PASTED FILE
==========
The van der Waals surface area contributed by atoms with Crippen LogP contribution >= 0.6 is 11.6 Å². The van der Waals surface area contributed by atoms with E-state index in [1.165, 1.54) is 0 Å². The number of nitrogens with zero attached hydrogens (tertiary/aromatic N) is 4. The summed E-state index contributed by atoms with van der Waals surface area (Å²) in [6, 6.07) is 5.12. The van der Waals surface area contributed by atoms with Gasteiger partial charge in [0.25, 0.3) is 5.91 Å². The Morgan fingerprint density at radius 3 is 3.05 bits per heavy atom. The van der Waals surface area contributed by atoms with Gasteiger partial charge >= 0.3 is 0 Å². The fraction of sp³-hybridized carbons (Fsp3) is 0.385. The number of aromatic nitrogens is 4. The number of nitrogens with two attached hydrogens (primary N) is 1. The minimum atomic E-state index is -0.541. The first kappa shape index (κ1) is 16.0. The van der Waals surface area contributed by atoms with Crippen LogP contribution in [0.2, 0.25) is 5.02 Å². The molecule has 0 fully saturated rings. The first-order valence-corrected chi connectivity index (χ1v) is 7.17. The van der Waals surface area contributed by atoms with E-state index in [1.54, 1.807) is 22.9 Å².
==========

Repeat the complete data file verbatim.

The van der Waals surface area contributed by atoms with Crippen LogP contribution >= 0.6 is 11.6 Å². The van der Waals surface area contributed by atoms with E-state index in [1.165, 1.54) is 0 Å². The number of nitrogens with zero attached hydrogens (tertiary/aromatic N) is 4. The summed E-state index contributed by atoms with van der Waals surface area (Å²) in [6, 6.07) is 5.12. The van der Waals surface area contributed by atoms with Gasteiger partial charge in [0.25, 0.3) is 5.91 Å². The Morgan fingerprint density at radius 3 is 3.05 bits per heavy atom. The van der Waals surface area contributed by atoms with Gasteiger partial charge >= 0.3 is 0 Å². The fraction of sp³-hybridized carbons (Fsp3) is 0.385. The number of aromatic nitrogens is 4. The number of nitrogens with two attached hydrogens (primary N) is 1. The minimum atomic E-state index is -0.541. The first kappa shape index (κ1) is 16.0. The van der Waals surface area contributed by atoms with Crippen LogP contribution in [0.2, 0.25) is 5.02 Å². The molecule has 0 fully saturated rings. The first-order valence-corrected chi connectivity index (χ1v) is 7.17. The van der Waals surface area contributed by atoms with E-state index in [1.54, 1.807) is 22.9 Å².